The Burning Blue:
A New History of the Battle of Britain

Paul Addison + Jeremy A. Crang (editors)

Pimlico 2000
A book review by Danny Yee © 2003
The Burning Blue contains eighteen papers on the Battle of Britain. They all come from the one conference, but from a conference designed with a book in mind, so the result makes a coherent volume. There is no attempt to recount the day-by-day details of the Battle, however, with the papers offering instead a wide range of different perspectives, from the literary to the geopolitical.

Papers by Klaus A. Maier and Malcolm Smith describe the preparations and state of the German and British air forces in the lead up to the Battle. The Luftwaffe, organised for close support of the army, was ill-prepared for strategic air war — but it was that rather than an invasion that was on the cards. The British inherited from the First World War an independent air force and an offensive doctrine with a strong emphasis on bombers. Critical events for the Royal Air Force were the preservation of most of the existing fighter squadrons during the Battle for France, the setting up of a Shadow Factory scheme for aircraft production, and the development and deployment of radar.

As Horst Boog describes it, "15th September, the turning point of the Battle in the British view, does not occur as such in the German table of events". As well as being at a tactical disadvantage, the Luftwaffe was hampered by faulty intelligence and conflicting goals; and the switch from attacks on RAF infrastructure was a major mistake. On terror bombing:

"At the beginning of the Battle of Britain bomber crews were instructed to hit prescribed targets of military or economic relevance and avoid collateral damage as far as possible. Crews had to bring their bombs back if they did not find their targets. RAF Bomber Command attacking Germany acted likewise in this period."
Sebastian Cox describes the early raids, the war of attrition and the problems the RAF had finding pilots and maintaining airfields; he agrees that the switch to attacking London was a mistake. He also describes the dispute between Park and Leigh-Mallory and the dismissal of Dowding.

Three papers look at the perspective of the then neutral great powers. Russian historiography on the Battle has been dominated by politics: early pro-German treatment was followed by a period of quite objective coverage; the Cold War then saw the downplaying of "air fighting" over Britain with respect to "real" battles such as Stalingrad and Kursk. The Battle played a role in broader United States aid and in the conflict between Roosevelt and Lindbergh and between interventionists and isolationists more generally. Some lessons about air warfare were learned from US fact-finding missions, but others were not. And Japanese military attach├ęs in London reported on the Battle, though reports that the British were going to win were not appreciated.

Three papers offer firsthand views of the Battle. Two by surviving veterans, one German and one British, are not particularly useful — "Old men's memories do a lot of editing", as one of them writes himself. More interesting is a collection of letters from a pilot to his family, written between June and December 1940.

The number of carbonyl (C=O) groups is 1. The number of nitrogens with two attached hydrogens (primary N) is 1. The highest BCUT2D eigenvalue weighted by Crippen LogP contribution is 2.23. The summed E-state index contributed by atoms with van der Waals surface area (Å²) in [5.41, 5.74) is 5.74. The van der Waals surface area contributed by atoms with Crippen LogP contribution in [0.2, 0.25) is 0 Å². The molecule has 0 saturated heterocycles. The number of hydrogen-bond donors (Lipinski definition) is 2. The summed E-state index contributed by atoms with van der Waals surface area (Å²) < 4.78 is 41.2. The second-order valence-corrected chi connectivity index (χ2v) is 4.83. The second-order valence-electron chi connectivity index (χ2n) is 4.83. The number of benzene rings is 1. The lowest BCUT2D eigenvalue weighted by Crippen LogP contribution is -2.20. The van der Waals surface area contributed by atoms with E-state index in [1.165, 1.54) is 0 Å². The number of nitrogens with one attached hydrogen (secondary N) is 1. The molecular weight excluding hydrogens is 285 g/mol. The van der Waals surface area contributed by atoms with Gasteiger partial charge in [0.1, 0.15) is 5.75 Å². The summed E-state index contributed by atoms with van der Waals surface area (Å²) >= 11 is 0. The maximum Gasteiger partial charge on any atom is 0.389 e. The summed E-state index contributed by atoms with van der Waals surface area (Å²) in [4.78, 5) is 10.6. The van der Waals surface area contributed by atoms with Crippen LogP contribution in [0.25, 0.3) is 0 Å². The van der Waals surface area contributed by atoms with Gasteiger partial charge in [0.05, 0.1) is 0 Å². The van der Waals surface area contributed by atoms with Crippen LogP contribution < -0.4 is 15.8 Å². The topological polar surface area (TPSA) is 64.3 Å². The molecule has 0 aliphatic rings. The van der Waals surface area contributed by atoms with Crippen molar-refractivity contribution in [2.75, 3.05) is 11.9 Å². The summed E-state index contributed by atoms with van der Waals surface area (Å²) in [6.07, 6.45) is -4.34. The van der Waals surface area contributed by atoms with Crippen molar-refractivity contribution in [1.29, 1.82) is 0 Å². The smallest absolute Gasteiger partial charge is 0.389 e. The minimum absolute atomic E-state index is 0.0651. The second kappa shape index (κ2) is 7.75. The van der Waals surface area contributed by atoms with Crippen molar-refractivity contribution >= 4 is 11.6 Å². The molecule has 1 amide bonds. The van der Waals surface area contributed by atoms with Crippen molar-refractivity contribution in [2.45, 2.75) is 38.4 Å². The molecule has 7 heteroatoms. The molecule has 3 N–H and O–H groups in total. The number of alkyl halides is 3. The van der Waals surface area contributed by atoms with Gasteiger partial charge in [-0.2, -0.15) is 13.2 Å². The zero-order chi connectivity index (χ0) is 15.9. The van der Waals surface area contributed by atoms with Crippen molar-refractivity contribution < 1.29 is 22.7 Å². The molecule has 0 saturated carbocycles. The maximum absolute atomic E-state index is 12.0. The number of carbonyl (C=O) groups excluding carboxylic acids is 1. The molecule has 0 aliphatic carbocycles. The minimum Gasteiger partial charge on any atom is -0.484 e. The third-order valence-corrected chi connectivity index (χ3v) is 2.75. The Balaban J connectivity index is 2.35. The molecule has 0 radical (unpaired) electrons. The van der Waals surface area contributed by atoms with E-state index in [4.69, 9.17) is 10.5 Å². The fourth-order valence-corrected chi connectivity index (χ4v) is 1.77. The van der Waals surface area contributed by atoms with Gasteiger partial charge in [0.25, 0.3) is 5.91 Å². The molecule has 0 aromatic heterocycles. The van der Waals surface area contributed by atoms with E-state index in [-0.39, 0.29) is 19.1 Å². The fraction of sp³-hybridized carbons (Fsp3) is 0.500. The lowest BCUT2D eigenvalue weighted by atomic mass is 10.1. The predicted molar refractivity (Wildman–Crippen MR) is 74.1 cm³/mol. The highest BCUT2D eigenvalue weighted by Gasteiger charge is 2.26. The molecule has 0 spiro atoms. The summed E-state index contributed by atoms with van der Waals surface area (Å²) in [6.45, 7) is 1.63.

Owen Dudley Edwards presents a fascinating look at the Battle of Britain and children's literature, considering four different authors: pre-war boys weeklies such as the Magnet and Gem, in particular Frank Richards' stories about Greyfriars (and his exchange with George Orwell about the merits of his stories); Elinor Brent-Dyer's Chalet School books, which "contextualised the Battle [as a] defence of the Jews and of all other true religions and persecuted peoples"; Richmal Crompton's "Willam" books; and W.E. Johns' Biggles, who "made the Battle of Britain an event in the First World War", and female pilot Worrals.

Angus Calder looks at pilot's memoirs — Richard Hilary's The Last Enemy, Paul Brickhill's Reach for the Sky, and Peter Townsend's Duel of Eagles — tracing their ancestry back to the First World War romanticisation of flight and in particular of single-pilot fighters. Tony Aldgate surveys films about the Battle, both wartime and post-war. Adrian Gregory examines the commemoration of the Battle in events such as Battle of Britain Day, which has been limited by the problem of reconciling a celebration of the "few" (most narrowly, 2917 Fighter Command aircrew) with the broader war. And Jeremy Lake and John Schofield look at the architecture and conservation of Battle sites, of airfields, radar stations, crash sites, and anti-invasion fortifications.

Addison and Crang themselves consider Wales, Scotland, and Northern Ireland and the association of the Battle with a particular area of England, as well as the Commonwealth contribution and that of Allied Europeans, notably Czech and Polish pilots. And Richard Overy teases out some of the military and political consequences of the Battle, its connections with German plans to attack Russia and its effects on Soviet and US policy. (Something not touched on is whether the aircraft and aircrew the Germans lost during the Battle might have been decisive in either Russia or the Battle of the Atlantic.)

The Burning Blue is a mixed collection, but one with some fascinating material, much of it genuinely new. It is not for those with a narrow interest in military history, but can be recommended to anyone interested in how the Battle of Britain fits into British cultural history and the broader Second World War.

April 2003

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%T The Burning Blue
%S A New History of the Battle of Britain
%E Addison, Paul
%E Crang, Jeremy A.
%I Pimlico
%D 2000
%O paperback, references, index
%G ISBN 0712664750
%P x,292pp